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Universities are already increasing their fees above £9000 Watch

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    Just waiting for the impending protest marches which will then turn into violence and rioting. And then when the police rightly start dealing with them, they'll play victim.
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    Will tuition fee loans increase with the tuition fees charged?


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    (Original post by rayofsunshine98)
    Will tuition fee loans increase with the tuition fees charged?


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    Yes

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    If you go beyond the headline figure about fees being raised and take a closer look, the increase isn't that bad really.

    Fees were set at £9000 in 2012.
    They are now being raised to £9250, 4 years later.
    A £250 increase means that over the past 4 years the average increase has been £62.50 a year. £250/4.
    £62.50/£9000 means that the increase has been a mere 0.069% each year since 2012.
    This is, as yet, a one-off increase of 0.27%.
    Whether you take the overall figure of a £250 (a 0.27%) increase on £9000 since 2012 or divide it by 4 to work out the average yearly increase since 2012 (0.069%), the increase has been below inflation, which currently stands at 0.3%, according to the BBC.
    The increase therefore is not a big one in my view.
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    (Original post by MaxReid)
    If you go beyond the headline figure about fees being raised and take a closer look, the increase isn't that bad really.

    Fees were set at £9000 in 2012.
    They are now being raised to £9250, 4 years later.
    A £250 increase means that over the past 4 years the average increase has been £62.50 a year. £250/4.
    £62.50/£9000 means that the increase has been a mere 0.069% each year since 2012.
    This is, as yet, a one-off increase of 0.27%.
    Whether you take the overall figure of a £250 (a 0.27%) increase on £9000 since 2012 or divide it by 4 to work out the average yearly increase since 2012 (0.069%), the increase has been below inflation, which currently stands at 0.3%, according to the BBC.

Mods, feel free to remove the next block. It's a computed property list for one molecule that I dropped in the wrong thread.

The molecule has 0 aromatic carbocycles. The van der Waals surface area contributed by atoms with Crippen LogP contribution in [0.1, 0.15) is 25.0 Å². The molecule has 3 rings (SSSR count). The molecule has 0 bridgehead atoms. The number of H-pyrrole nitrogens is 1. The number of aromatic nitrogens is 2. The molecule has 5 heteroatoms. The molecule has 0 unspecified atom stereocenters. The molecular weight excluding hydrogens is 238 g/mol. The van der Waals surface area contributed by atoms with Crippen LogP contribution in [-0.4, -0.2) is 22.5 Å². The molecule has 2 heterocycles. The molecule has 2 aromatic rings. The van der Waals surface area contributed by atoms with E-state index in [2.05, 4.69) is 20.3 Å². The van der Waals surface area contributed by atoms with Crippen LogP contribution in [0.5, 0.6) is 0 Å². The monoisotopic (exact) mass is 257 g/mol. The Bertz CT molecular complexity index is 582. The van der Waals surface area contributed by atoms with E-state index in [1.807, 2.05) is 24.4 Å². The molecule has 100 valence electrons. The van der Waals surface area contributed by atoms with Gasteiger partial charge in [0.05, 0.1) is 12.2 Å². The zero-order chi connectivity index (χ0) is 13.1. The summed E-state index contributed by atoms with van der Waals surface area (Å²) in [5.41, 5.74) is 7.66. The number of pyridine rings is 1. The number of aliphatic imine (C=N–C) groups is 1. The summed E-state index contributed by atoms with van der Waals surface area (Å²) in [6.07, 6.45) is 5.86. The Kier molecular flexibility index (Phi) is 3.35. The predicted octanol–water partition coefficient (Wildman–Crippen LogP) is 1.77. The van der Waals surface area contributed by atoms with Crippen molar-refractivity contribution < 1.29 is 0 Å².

The increase therefore is not a big one in my view.
    Except, they use RPIX, which is higher.

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    Will the international fees also rise ?
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    (Original post by Duke Glacia)
    Will the international fees also rise ?
    International fees generally rise with inflation every year.
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    (Original post by Duke Glacia)
    Will the international fees also rise ?
    Cambridge 2017 fees for Group 4 (engineering) will be £25,275, up 5% on 2016. Excluding college fee...

    But then again the GBP forex rate is in your favour.

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    Doesn't seem like an issue to me, in fact I don't even see how this affects me.

    At the end of the day all this does is track tuition fees for the universities performing at an adequate level with inflation (i.e. in real terms the fee is the same) and doesn't for universities that aren't performing (i.e. their fees get eroded by inflation). Win-win situation.

    The only time we as prospective and current students should start panicking is when the repayment terms are drastically changed - till then, it's all just noise.

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    (Original post by edothero)
    A majority of CS grads tend to assume just because they have a 2.1/1st that they can waltz into any company and secure a job within weeks, when in reality jobs like Software Engineering (i.e techincal jobs that CS grads usually go into) require a portfolio; much like architecture.
    A company like Google will take someone who doesn't have a degree but a good portfolio, loads of projects and hours under their belt over a CS grad with little or no experience, any day of the week.

    As a result of our CS grads usually having little experience, jobs are snapped up by either self-taught programmers who acutally bother to take part in projects or attend hackathons. Or internationals *cue the immigrants are taking our jobs line* :laugh:

    Mind you, I think CS education in this country is a shambles anyway. Far better in the USA.